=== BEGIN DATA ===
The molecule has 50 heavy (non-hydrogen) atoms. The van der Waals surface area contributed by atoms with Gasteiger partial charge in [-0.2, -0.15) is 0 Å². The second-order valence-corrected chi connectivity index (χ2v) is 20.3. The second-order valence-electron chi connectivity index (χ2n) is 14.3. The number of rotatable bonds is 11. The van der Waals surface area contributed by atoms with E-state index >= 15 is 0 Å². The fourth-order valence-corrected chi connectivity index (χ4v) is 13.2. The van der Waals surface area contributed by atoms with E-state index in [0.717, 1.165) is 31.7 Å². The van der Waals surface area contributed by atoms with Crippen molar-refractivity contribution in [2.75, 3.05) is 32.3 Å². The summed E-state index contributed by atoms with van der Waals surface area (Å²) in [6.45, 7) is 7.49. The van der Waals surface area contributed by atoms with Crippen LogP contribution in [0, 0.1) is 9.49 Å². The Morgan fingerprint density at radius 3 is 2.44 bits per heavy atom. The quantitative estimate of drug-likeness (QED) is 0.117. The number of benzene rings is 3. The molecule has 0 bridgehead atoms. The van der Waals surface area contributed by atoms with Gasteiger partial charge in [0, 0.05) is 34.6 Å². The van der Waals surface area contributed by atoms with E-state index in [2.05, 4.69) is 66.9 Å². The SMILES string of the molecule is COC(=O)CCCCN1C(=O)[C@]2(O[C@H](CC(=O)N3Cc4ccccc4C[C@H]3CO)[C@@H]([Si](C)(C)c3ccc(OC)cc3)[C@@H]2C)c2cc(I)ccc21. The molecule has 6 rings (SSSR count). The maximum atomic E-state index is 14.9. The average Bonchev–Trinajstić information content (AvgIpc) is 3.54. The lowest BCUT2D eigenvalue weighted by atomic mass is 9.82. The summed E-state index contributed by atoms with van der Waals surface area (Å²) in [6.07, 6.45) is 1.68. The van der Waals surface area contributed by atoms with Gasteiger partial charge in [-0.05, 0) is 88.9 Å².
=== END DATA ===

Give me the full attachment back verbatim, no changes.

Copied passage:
The molecule has 50 heavy (non-hydrogen) atoms. The van der Waals surface area contributed by atoms with Gasteiger partial charge in [-0.2, -0.15) is 0 Å². The second-order valence-corrected chi connectivity index (χ2v) is 20.3. The second-order valence-electron chi connectivity index (χ2n) is 14.3. The number of rotatable bonds is 11. The van der Waals surface area contributed by atoms with E-state index >= 15 is 0 Å². The fourth-order valence-corrected chi connectivity index (χ4v) is 13.2. The van der Waals surface area contributed by atoms with E-state index in [0.717, 1.165) is 31.7 Å². The van der Waals surface area contributed by atoms with Crippen molar-refractivity contribution in [2.75, 3.05) is 32.3 Å². The summed E-state index contributed by atoms with van der Waals surface area (Å²) in [6.45, 7) is 7.49. The van der Waals surface area contributed by atoms with Crippen LogP contribution in [0, 0.1) is 9.49 Å². The Morgan fingerprint density at radius 3 is 2.44 bits per heavy atom. The quantitative estimate of drug-likeness (QED) is 0.117. The number of benzene rings is 3. The molecule has 0 bridgehead atoms. The van der Waals surface area contributed by atoms with Gasteiger partial charge in [0, 0.05) is 34.6 Å². The van der Waals surface area contributed by atoms with E-state index in [2.05, 4.69) is 66.9 Å². The SMILES string of the molecule is COC(=O)CCCCN1C(=O)[C@]2(O[C@H](CC(=O)N3Cc4ccccc4C[C@H]3CO)[C@@H]([Si](C)(C)c3ccc(OC)cc3)[C@@H]2C)c2cc(I)ccc21. The molecule has 6 rings (SSSR count). The maximum atomic E-state index is 14.9. The average Bonchev–Trinajstić information content (AvgIpc) is 3.54. The lowest BCUT2D eigenvalue weighted by atomic mass is 9.82. The summed E-state index contributed by atoms with van der Waals surface area (Å²) in [6.07, 6.45) is 1.68. The van der Waals surface area contributed by atoms with Gasteiger partial charge in [-0.05, 0) is 88.9 Å².